1 Expenditure shares are not evenly distributed among the three levels of government. In comparison to long-term debt shares, however, they are significantly different. In fiscal year 1991, direct expenditure shares were: federal--56 percent, state--18 percent, and local--26 percent. Moreover, the substantial state-to-local intergovernmental transfers (amounting to $186 billion in fiscal 1991) are excluded from the state shares and included with the local shares in these data.

2 The treatment of IDB as government debt is not universally accepted, despite its tax-exempt status. There also is disagreement about whether governments are obligated for repayment in the event of defaults on such debt. These are important issues but not directly pertinent to this article where we recast the data by excluding such debt from state totals.

3 Insurance trust expenditure covers employee retirement, unemployment compensation, and other insurance operations (including federal Social Security) that are theoretically financed on an actuarily sound basis without affecting current government activities.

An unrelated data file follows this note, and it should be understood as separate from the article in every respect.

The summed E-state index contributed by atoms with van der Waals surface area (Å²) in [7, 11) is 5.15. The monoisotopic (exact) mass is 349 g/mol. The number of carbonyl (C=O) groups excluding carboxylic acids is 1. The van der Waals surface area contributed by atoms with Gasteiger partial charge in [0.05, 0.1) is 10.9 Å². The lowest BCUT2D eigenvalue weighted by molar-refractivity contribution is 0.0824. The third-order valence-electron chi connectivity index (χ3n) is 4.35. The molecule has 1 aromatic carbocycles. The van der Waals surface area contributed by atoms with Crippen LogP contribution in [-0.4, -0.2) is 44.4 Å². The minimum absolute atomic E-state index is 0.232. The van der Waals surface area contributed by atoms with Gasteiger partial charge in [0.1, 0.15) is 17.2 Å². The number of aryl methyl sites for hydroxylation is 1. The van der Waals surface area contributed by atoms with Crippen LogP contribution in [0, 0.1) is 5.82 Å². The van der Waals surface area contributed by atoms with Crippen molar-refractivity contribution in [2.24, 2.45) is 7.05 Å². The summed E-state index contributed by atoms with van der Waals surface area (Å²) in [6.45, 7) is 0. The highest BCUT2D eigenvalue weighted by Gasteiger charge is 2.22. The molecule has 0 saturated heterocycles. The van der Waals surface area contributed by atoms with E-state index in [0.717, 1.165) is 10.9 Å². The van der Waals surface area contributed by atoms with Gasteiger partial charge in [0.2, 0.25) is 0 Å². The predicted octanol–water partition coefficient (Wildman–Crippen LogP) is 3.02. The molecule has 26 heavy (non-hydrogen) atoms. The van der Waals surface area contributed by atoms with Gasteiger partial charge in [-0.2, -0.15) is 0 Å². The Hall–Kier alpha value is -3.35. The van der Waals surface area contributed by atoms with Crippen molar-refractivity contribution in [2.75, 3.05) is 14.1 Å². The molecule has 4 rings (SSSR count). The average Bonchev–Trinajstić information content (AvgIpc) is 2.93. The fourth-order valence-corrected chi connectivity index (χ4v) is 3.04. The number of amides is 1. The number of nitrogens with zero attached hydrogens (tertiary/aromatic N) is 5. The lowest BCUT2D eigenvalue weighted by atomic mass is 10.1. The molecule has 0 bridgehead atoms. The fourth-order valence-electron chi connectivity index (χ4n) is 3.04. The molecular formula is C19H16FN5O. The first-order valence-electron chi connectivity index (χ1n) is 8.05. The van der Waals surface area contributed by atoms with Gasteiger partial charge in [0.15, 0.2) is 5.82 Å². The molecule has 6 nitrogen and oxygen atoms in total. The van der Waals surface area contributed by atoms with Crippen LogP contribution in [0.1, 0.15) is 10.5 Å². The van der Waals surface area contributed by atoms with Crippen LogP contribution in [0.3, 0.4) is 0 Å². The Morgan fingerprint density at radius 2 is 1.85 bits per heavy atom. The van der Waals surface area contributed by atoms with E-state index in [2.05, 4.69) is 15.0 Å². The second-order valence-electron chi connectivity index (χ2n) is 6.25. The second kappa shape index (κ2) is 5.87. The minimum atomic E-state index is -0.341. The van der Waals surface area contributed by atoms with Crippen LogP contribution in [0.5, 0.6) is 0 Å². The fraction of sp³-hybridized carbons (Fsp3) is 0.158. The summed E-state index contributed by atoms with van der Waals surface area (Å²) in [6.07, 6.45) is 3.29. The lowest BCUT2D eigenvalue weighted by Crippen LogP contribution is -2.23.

Exhibit 1
Year Federal State Local
1991 80.5% 7.5% 12.0%
1986 76.9 8.9 14.2
1981 74.2 9.8 16.0
1976 74.0 9.2 16.8
1971 74.0 8.0 18.0
1966 76.0 6.8 17.2
1961 80.2 5.4 14.4
Exhibit 2
 and only
1991 24.8% 75.2% 48.5%
1986 26.3 73.7 0.0
1981 39.7 60.3 0.0
1976 49.3 50.7 0.0
1971 48.5 51.5 0.0
1966 44.6 55.4 0.0
1961 48.8 51.3 0.0
Exhibit 3
Year Percent Per capita Per capita
 FFC general
1991 15.3% $336.87 $2,204.29
1986 17.2 268.79 1,565.43
1981 20.7 229.61 1,107.64
1976 25.3 179.10 708.67
1971 24.1 104.34 432.45
1966 27.6 65.27 236.71
1961 32.7 52.26 159.82

HENRY WULF and DAVID KELLERMAN are statisticians in the Governments Division, Bureau of the Census.
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Title Annotation:Forum
Author:Wulf, Henry; Kellerman, David
Publication:Government Finance Review
Date:Feb 1, 1993